instability. As a part of this concept, the United
States recognizes that the activities of the arms
maker as well as those of the intermediate arms
trader have direct and important implications for
the continued peaceful relations between nations.

National laws of different countries provide for
varying degrees of control over arms production.
In France, for instance, the arms industry has
been partially nationalized. In Great Britain,
firearms and munitions manufacturers must regis-
ter with the police and are under the close sur-
veillance and regulation of the Government. In
the United States, every manufacturer of arms,
ammunition, and implements of war is legally ob-
ligated to register with the Secretary of State.
In so doing, he is required to furnish full informa-



tion concerning his business organization and his
foreign and domestic affiliates. He is further re-
quired to maintain at all times appropriate rec-
ords of munitions transactions.

Supervision and control over the trade and
traffic in arms extends to and directly affects the
activities of the producer as well as the trader in
arms. From a historical point of view as well as
that of current arms-export policy, it is desirable
to deal first with the problem of effective control
over the international movement of munitions and
implements of war because of its relation to the
production of those articles.

The United States arms maker has a heavy
moral responsibility with respect to transactions
into which he enters to exercise utmost vigilance
to avoid negotiations which could result in em-
barrassment to this Government. American arms
firms of established reputations have come to rec-
ognize that their own welfare is best served by con-
sistent adherence to the objectives of the United
States Government in the fields of foreign policy
and national defense and to high standards of busi-
ness ethics. These firms, furthermore, frequently
find that it is to their advantage to cooperate with
the Government in order to frustrate threatened
illegal exports of arms and to furnish the Govern-
ment with information concerning suspected
transactions and persons.

Thus, American private arms producers are or-
dinarily quite willing to cooperate with the Gov-
ernment in solving the many problems connected
with destination control. Such cooperation by
private firms is helpful in alerting the United



April 3, 1950



507



States Government to possible unlawful ship-
ments prior to exportation as well as after exporta-
tion to destinations other than those authorized.



BACKGROUND OF EARLY DEMAND

FOR REGULATION OF THE MANUFACTURE

AND TRADE IN ARMS

United States legislation, as well as the laws of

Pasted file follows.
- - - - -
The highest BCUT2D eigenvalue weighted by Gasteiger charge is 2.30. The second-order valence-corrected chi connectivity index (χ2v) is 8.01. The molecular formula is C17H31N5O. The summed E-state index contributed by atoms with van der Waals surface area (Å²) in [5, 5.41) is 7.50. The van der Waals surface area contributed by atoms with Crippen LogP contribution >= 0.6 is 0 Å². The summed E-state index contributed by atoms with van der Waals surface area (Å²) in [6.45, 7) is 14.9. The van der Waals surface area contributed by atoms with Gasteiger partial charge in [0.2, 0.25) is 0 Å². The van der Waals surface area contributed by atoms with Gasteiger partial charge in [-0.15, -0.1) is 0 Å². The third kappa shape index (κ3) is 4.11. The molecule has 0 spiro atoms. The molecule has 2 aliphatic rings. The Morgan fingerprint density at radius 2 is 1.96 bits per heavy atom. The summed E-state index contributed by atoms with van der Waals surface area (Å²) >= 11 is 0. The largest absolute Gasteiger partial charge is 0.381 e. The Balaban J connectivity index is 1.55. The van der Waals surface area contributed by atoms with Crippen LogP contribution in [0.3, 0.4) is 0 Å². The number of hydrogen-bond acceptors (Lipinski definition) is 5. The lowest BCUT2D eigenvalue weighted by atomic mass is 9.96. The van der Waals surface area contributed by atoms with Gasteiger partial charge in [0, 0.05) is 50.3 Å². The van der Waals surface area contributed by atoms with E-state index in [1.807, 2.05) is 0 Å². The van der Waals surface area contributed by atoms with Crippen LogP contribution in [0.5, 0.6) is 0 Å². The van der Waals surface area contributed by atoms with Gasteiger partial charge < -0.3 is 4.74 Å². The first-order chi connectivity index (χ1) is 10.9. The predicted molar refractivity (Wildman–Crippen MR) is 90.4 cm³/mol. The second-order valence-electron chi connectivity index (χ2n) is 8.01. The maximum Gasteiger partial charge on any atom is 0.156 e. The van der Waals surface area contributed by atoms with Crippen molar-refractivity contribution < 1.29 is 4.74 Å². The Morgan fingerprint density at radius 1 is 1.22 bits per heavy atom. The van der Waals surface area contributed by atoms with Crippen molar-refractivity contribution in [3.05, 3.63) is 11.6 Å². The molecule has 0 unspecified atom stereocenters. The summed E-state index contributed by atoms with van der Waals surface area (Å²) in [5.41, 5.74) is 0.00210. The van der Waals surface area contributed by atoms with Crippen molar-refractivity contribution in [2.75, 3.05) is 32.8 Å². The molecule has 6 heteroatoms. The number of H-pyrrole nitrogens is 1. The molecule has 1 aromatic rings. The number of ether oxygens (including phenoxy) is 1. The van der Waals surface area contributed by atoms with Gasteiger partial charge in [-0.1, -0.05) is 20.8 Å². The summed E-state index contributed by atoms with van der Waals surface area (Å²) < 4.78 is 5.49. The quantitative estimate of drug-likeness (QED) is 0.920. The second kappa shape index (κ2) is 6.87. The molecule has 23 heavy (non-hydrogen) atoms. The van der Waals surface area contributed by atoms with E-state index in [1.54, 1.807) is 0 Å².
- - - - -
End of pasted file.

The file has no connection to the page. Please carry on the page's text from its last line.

other countries, making arms producers subject
to government supervision and control, came as a
result of public indignation over alleged exposures
of war-provoking activities of international
armament firms prior to World War I.

These exposures began with charges made by
Karl Liebknect before the Reichstag in the spring
of 1913 against the intrigues of German arma-
ment firms.' Subsequently, many books and arti-
cles were written concerning the activities of arms
producers; the writers presenting voluminous
factual data in an effort to show that armament
firms had developed vast international organiza-
tions, a great number of subsidiaries, and inter-
locking directorates in many different countries,
enabling them to dictate prices and stir up war
sentiment.

Arms firms were specifically charged with en-
gaging in the following types of activities : =

(1) Fomenting war scares and attempting to
persuade various governments to adopt war poli-
cies and to increase their armaments;

(2) attempting to influence public opinion
through control of the press in their own and for-
eign countries;

(3) dissemination of propaganda against in-
ternational agencies for peace and interference in
attempts of international conferences to limit
armaments ;

(4) dissemination of false reports concerning
military preparations in various countries;

(5) recruiting former high officers of defense
establishiiieiit.s, public officials, and other govern-
ment employees in order to influence government
decisions in awarding contracts;

(G) bribery of government officials.

' George Seldes, Iron, Blood and Profits, p. !j5.

' The following books were published about this period :
J. T. Walton Newbold, How Europe Armed for War (1811-
191J,), London 1910; 7'Ae War Trust Exposed, London
191G; George H. Perris, The War Traders, London, 1914;
Union of Democratic Control, The International Industry
of War, London 1915.



Writing in 1919, Lord Wester Wemyss, First
Sea Lord of the British Admiralty during World
War I, made the following summarization :

Every firm engaged in the production of armaments and
munitions of any kind naturally wants the largest pos-